Did you know that the national tour by Michael Jackson and3882it concluded with a final show in Los Angeles. Just recently, when the days were longer and the nights warmer, the Jackson tour was approaching Washington like a noisy freight train down the valley -- preceded by piercing blasts of publicity. For some of us, getting tickets was life-and-death, at the least. Then it passed on and was somewhat forgotten, and meanwhile the reputation of another musician and entertainer, called Prince, grew to heroic proportions, creating confusion about who really was the reigning phenomenon.

Perhaps it was neither, because at the same time the Jackson tour was ending, a video was being made of a new work by a star who has proved himself in the entertainment industry to be a miracle of consistency: Wolfgang Amadeus Mozart. A recently discovered symphony, believed to have been composed by Mozart in 1768, when he was only 12 years old, was performed by the symphony orchestra of Odense, Denmark, in front of an enthusiastic audience that included the Queen Mother Ingrid.

A TV crew filmed the performance of the 15- minute work as part of a documentary about its recovery from obscurity. (The symphony was found in 1982 in municipal files of Odense, where it had lain since a musical society of the Danish city bought it from a German publisher in 1793.) Recordings of the "new" symphony go on sale this week in 15 countries. Apparently the industry thinks it has a hit, although the Associated Press reports that there is some doubt as to whether the work is really Mozart's. Unlike a Michael Jackson glove, a relic of Prince's shredded clothing or a Cabbage Patch doll, this short symphony can be appreciated without its being 100 percent authenticated. "I'm not so obsessed with who wrote it," said Knud Ketting, a Danish music critic. "I'm just glad that we have been handed this gift -- a beautiful, small symphony with an exciting rondo finale. So much the better if it's Mozart."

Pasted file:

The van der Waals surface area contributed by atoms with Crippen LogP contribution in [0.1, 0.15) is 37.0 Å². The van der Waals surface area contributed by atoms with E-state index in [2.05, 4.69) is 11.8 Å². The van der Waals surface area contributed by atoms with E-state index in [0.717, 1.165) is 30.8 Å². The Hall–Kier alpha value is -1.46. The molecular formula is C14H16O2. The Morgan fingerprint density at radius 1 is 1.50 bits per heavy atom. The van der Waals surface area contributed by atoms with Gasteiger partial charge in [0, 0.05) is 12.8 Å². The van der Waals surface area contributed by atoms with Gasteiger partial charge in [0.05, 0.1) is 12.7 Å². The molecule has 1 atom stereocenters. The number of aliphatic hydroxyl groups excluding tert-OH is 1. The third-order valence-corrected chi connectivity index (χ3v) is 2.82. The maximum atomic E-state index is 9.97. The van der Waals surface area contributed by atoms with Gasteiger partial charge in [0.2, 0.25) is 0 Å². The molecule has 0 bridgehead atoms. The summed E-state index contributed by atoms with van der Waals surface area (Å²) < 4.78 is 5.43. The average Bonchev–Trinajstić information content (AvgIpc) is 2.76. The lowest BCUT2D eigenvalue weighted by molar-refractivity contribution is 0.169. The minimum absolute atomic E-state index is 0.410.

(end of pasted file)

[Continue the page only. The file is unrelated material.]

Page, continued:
But most of us who buy the record and watch the film will tell ourselves that of course it's Mozart. We insist on our superstars, preferably with personalities capable of being expanded into something extravagant and controversial, as Mozart's has been in the movie "Amadeus." It's probably only a matter of time before he, too, makes the supermarket tabloids (" 'Friend' Tells All.")

The Jackson tour took in $75 million. The royalties from the new Mozart number are expected to be around $100,000, but an official of Odense said it would be "distasteful" for the city to profit from its find, so the money will go to a foundation that supports its orchestra. Such restraint isn't always the case in the world of superstars.